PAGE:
142nd APHA Annual Meeting and Exposition

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Intimate partner violence and HIV-infection among women in Zimbabwe: A complex interplay

142nd APHA Annual Meeting and Exposition (November 15 - November 19, 2014): http://www.apha.org/events-and-meetings/annual
Wednesday, November 19, 2014 : 9:30 AM - 9:50 AM

Clea Sarnquist, DrPH, MPH , Department of Pediatrics, Stanford University, Menlo Park, CA
Jennifer Kang, MPH
Precious Moyo, MS
Lynda Stranix-Chibanda, MD , University of Zimbabwe, Harare
Valerie Tagwira, MD
Diana Chang , Division of Pediatric Infectious Diseases, Stanford University School of Medicine, Stanford, CA
Yvonne Maldonado, MD , School of Medicine, Stanford University, Stanford, CA

Background: HIV-infected women may be at high risk of intimate partner violence (IPV), and IPV, especially sexual violence, puts women at risk for HIV acquisition.

Objectives: (1) describe the prevalence of IPV among HIV-infected women in Zimbabwe, and (2) assess associations between IPV and HIV disclosure.  

Methods: Survey data from 98 HIV-infected women (pregnant at baseline) were collected in 2011-12 at baseline and three months post-partum.

Results: Over 75% of participants experienced at least one of the following from a partner: controlling behavior (73%), or physical (34%), sexual (15%), or emotional abuse (43%). Furthermore, 36/98 (36.7%) women reported sexual violence or moderate/severe physical violence and 14/36 (38.9%) sustained an injury as a result. Women experiencing any one kind of violence were significantly more likely to experience a second and/or third type of violence (p<0.02). Women experiencing controlling behavior (p=0.02) or emotional abuse (p=0.058) reported that their partners were less likely to disclose their HIV status. There were no significant associations between IPV and women disclosing their own HIV status.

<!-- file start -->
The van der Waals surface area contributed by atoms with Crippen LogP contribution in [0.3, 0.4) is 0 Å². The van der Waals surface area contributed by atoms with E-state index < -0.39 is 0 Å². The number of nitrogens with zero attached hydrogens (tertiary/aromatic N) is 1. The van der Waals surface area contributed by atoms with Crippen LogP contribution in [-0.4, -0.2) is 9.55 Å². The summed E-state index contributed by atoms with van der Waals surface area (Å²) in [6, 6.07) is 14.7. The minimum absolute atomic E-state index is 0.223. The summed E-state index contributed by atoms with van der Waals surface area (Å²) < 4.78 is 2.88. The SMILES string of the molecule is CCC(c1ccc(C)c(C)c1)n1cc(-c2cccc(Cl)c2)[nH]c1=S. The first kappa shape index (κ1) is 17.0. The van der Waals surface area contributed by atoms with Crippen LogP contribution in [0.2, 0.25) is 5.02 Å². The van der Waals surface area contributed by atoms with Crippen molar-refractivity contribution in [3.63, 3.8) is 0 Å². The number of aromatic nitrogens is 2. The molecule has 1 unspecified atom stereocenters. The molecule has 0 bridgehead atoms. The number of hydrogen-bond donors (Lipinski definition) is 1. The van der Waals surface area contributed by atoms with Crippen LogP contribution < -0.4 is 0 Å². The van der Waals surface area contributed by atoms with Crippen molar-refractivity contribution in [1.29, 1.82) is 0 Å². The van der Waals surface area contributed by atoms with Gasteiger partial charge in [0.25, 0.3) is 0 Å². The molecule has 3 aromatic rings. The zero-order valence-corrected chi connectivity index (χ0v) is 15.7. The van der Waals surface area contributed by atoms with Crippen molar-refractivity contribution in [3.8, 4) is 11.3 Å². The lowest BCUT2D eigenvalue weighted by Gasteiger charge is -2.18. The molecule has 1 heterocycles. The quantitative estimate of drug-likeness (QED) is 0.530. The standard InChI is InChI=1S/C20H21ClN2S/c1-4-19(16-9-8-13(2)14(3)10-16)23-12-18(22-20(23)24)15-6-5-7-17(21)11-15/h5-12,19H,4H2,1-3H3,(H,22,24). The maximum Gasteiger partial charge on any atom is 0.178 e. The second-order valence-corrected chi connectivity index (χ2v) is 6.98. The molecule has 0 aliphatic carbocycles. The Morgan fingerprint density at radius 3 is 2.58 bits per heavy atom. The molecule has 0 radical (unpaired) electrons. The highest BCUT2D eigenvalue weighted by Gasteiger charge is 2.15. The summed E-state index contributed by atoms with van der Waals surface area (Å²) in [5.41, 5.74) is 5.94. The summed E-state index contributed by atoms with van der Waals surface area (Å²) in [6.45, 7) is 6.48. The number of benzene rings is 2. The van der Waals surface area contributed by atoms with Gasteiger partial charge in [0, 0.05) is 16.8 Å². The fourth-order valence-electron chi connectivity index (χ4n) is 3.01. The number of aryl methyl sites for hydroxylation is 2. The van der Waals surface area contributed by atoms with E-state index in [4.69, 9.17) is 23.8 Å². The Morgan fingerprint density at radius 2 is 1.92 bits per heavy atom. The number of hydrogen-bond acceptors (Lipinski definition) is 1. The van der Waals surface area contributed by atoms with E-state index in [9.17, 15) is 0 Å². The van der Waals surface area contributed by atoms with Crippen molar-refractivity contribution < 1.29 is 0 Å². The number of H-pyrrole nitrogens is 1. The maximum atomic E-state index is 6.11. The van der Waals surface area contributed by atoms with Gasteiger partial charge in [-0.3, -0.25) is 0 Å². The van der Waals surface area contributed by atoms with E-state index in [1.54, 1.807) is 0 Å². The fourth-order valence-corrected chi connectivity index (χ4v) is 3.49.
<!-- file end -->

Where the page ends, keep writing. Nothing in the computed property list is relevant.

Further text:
Conclusions: IPV is a significant problem in this HIV-infected population, suggesting a need for  evidence-based interventions and policy changes to reduce IPV. Certain types of IPV were associated with decreased HIV disclosure. Sexual violence clearly puts women at risk of HIV; our findings suggest that emotional abuse and controlling behavior may also increase HIV risk by decreasing the likelihood of HIV disclosure before sex. These findings support the need for violence prevention in high HIV-prevalence communities.

Learning Areas:

Conduct evaluation related to programs, research, and other areas of practice
Planning of health education strategies, interventions, and programs
Program planning
Public health or related public policy
Public health or related research
Social and behavioral sciences

Learning Objectives:
Describe levels and types of IPV faced by HIV-infected women in Zimbabwe. Assess the effect of IPV on HIV disclosure. Discuss the associations between HIV and IPV. Identify policy change and intervention options to reduce IPV.

Keyword(s): HIV/AIDS, Violence & Injury Prevention

Presenting author's disclosure statement:

Qualified on the content I am responsible for because: I have been evaluating and managing public health interventions and research programs for over 15 years. My major area of expertise is the implementation and evaluation of interventions to improve child and maternal health both globally and within the U.S. I am particularly focused on multidisciplinary work that brings together expertise from varying fields and organizations. I have extensive experience implementing and evaluating HIV and reproductive health interventions both globally and in the U.S.
Any relevant financial relationships? No

I agree to comply with the American Public Health Association Conflict of Interest and Commercial Support Guidelines, and to disclose to the participants any off-label or experimental uses of a commercial product or service discussed in my presentation.